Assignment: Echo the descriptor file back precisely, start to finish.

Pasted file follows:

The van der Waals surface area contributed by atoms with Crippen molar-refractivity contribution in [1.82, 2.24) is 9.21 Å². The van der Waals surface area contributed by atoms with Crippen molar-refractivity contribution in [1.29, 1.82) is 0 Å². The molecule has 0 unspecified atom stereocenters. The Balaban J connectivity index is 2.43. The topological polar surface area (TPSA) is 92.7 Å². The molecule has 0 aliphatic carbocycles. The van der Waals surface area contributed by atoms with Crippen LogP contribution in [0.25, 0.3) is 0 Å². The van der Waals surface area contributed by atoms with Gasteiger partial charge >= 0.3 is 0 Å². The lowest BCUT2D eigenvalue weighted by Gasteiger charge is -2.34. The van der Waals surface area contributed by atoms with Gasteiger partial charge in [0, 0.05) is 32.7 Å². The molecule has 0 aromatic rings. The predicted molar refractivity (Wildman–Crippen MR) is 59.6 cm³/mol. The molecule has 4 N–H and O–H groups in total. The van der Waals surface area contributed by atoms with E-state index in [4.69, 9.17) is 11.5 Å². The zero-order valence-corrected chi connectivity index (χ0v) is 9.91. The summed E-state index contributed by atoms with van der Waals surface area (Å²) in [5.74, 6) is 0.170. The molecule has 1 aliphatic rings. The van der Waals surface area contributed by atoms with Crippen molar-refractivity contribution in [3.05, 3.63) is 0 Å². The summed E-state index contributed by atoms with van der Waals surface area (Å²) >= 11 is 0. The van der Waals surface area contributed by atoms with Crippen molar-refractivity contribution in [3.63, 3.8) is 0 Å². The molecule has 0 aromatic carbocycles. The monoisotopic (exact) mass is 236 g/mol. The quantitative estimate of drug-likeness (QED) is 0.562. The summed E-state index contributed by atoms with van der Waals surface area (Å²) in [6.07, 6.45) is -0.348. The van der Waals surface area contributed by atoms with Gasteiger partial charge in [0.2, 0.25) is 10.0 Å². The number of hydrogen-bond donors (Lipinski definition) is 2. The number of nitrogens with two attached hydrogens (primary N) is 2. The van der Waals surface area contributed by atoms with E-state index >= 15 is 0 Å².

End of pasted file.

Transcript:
The van der Waals surface area contributed by atoms with Crippen molar-refractivity contribution in [1.82, 2.24) is 9.21 Å². The van der Waals surface area contributed by atoms with Crippen molar-refractivity contribution in [1.29, 1.82) is 0 Å². The molecule has 0 unspecified atom stereocenters. The Balaban J connectivity index is 2.43. The topological polar surface area (TPSA) is 92.7 Å². The molecule has 0 aliphatic carbocycles. The van der Waals surface area contributed by atoms with Crippen LogP contribution in [0.25, 0.3) is 0 Å². The van der Waals surface area contributed by atoms with Gasteiger partial charge >= 0.3 is 0 Å². The lowest BCUT2D eigenvalue weighted by Gasteiger charge is -2.34. The van der Waals surface area contributed by atoms with Gasteiger partial charge in [0, 0.05) is 32.7 Å². The molecule has 0 aromatic rings. The predicted molar refractivity (Wildman–Crippen MR) is 59.6 cm³/mol. The molecule has 4 N–H and O–H groups in total. The van der Waals surface area contributed by atoms with E-state index in [4.69, 9.17) is 11.5 Å². The zero-order valence-corrected chi connectivity index (χ0v) is 9.91. The summed E-state index contributed by atoms with van der Waals surface area (Å²) in [5.74, 6) is 0.170. The molecule has 1 aliphatic rings. The van der Waals surface area contributed by atoms with Crippen molar-refractivity contribution in [3.05, 3.63) is 0 Å². The summed E-state index contributed by atoms with van der Waals surface area (Å²) >= 11 is 0. The van der Waals surface area contributed by atoms with Crippen molar-refractivity contribution in [3.63, 3.8) is 0 Å². The molecule has 0 aromatic carbocycles. The monoisotopic (exact) mass is 236 g/mol. The quantitative estimate of drug-likeness (QED) is 0.562. The summed E-state index contributed by atoms with van der Waals surface area (Å²) in [6.07, 6.45) is -0.348. The van der Waals surface area contributed by atoms with Gasteiger partial charge in [0.2, 0.25) is 10.0 Å². The number of hydrogen-bond donors (Lipinski definition) is 2. The number of nitrogens with two attached hydrogens (primary N) is 2. The van der Waals surface area contributed by atoms with E-state index >= 15 is 0 Å².